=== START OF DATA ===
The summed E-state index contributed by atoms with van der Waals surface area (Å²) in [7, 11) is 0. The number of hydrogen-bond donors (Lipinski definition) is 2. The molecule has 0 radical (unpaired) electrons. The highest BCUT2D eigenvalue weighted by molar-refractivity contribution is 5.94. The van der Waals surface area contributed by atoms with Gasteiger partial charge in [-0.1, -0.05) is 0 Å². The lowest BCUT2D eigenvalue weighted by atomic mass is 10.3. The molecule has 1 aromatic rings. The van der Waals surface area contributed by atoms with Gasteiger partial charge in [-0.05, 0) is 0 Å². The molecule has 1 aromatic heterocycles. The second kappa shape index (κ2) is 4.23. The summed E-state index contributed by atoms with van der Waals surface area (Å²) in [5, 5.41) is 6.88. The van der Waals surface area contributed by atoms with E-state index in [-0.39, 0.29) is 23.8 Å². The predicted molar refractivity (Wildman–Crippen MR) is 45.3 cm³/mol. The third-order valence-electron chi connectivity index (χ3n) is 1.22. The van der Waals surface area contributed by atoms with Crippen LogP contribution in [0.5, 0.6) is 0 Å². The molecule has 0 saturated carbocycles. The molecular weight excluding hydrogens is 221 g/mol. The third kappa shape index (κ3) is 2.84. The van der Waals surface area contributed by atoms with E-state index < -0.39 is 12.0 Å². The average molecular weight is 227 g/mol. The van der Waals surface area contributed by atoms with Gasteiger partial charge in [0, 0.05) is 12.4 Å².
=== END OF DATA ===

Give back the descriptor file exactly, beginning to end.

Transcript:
The summed E-state index contributed by atoms with van der Waals surface area (Å²) in [7, 11) is 0. The number of hydrogen-bond donors (Lipinski definition) is 2. The molecule has 0 radical (unpaired) electrons. The highest BCUT2D eigenvalue weighted by molar-refractivity contribution is 5.94. The van der Waals surface area contributed by atoms with Gasteiger partial charge in [-0.1, -0.05) is 0 Å². The lowest BCUT2D eigenvalue weighted by atomic mass is 10.3. The molecule has 1 aromatic rings. The van der Waals surface area contributed by atoms with Gasteiger partial charge in [-0.05, 0) is 0 Å². The molecule has 1 aromatic heterocycles. The second kappa shape index (κ2) is 4.23. The summed E-state index contributed by atoms with van der Waals surface area (Å²) in [5, 5.41) is 6.88. The van der Waals surface area contributed by atoms with E-state index in [-0.39, 0.29) is 23.8 Å². The predicted molar refractivity (Wildman–Crippen MR) is 45.3 cm³/mol. The third-order valence-electron chi connectivity index (χ3n) is 1.22. The van der Waals surface area contributed by atoms with Crippen LogP contribution in [0.5, 0.6) is 0 Å². The molecule has 0 saturated carbocycles. The molecular weight excluding hydrogens is 221 g/mol. The third kappa shape index (κ3) is 2.84. The van der Waals surface area contributed by atoms with E-state index < -0.39 is 12.0 Å². The average molecular weight is 227 g/mol. The van der Waals surface area contributed by atoms with Gasteiger partial charge in [0, 0.05) is 12.4 Å².